The film ‘Whale Rider’ is set in New Zealand in the late 1970’s/early 1980’s. The film depicts a small Maori fishing village. This village’s economy is clearly underdeveloped, as it appears that fishing is the primary source of employment.
This community is traditional and conservative in its religious beliefs. As a result, it is a close-knit community and there is a great sense of community. The villagers uphold their Maori religion and there is a strict adherence to religious authority. Koro is revered in this village as tribal chief. It appears to be quite insular in that the influence of urbanisation and commercialism have not made a big impact on this small fishing village. The villagers seem to be somewhat resistant to change, especially the elders who respect custom and tradition.
The sense of depravation that characterises this community is adumbrated in the reference to criminality. Hami talks about when his father ‘gets out’ of prison. There seems to be a gang culture emerging, indicative of the lack of opportunities for people.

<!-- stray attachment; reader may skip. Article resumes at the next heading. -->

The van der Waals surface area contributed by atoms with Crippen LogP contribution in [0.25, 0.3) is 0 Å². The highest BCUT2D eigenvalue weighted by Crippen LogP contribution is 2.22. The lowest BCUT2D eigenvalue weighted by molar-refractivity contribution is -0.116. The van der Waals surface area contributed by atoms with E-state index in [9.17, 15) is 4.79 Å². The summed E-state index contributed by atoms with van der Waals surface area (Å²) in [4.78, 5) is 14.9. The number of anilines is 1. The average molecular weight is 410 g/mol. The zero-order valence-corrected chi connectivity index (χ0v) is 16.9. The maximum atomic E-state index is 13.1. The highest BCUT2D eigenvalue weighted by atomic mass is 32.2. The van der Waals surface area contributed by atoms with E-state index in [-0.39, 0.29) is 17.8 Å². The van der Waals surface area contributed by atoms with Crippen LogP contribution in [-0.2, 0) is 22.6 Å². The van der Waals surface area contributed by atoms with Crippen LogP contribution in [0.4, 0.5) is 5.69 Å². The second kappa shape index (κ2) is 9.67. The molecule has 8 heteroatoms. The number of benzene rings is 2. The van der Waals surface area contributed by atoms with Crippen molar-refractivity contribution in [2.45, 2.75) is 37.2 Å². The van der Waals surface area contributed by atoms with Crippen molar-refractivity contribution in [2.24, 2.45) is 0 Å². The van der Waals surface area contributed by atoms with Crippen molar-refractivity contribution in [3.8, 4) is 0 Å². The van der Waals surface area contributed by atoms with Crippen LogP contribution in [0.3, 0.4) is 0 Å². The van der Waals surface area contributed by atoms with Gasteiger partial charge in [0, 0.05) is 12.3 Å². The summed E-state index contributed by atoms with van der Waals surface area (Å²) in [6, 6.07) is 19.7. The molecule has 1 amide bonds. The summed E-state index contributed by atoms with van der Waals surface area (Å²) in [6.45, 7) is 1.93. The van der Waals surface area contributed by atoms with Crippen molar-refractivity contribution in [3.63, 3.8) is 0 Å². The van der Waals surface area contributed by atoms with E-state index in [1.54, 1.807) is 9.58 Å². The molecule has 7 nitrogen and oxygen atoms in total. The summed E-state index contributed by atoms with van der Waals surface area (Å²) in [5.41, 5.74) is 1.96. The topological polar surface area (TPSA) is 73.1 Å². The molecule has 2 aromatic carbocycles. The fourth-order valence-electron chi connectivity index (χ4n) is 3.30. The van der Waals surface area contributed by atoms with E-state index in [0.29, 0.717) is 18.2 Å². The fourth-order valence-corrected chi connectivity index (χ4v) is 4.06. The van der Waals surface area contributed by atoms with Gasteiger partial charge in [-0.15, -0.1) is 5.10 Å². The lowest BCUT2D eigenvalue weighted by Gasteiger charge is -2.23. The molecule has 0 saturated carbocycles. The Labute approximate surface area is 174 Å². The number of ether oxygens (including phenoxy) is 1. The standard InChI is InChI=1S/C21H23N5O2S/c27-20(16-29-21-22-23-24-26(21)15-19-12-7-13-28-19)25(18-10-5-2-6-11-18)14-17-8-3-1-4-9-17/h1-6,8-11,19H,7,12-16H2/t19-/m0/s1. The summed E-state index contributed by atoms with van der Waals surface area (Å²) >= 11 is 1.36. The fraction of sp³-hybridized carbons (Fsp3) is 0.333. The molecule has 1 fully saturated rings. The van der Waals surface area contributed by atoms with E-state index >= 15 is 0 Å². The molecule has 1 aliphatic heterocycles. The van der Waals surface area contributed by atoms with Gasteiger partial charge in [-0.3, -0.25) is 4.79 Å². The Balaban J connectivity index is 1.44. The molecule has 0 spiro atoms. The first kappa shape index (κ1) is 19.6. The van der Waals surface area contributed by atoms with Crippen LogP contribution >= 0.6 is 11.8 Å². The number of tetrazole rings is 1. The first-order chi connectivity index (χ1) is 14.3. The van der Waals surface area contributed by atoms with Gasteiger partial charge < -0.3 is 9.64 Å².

The film portrays a way of life that is very different to modern technological urbanity. Despite its strict adherence to tradition and custom, we see glimpses of modernity though the medium of pop music on the radio.
This is a patriarchal society. Traditionally, the men assume the leadership roles and positions of authority. It is in this cultural context that the protagonist, Paikea struggles against in order to assert her inalienable right to be the tribal chief.
The role of women in this village is quite traditional. The woman’s role is a domesticated one. The women assume the traditional role of women in caring for the children and the home. Even the feisty, independent Nanna Flowers who is a positive role model for Paikea, is obedient to her husband. She respects his decision to exile Paikea from their home because he thinks that she is unlucky.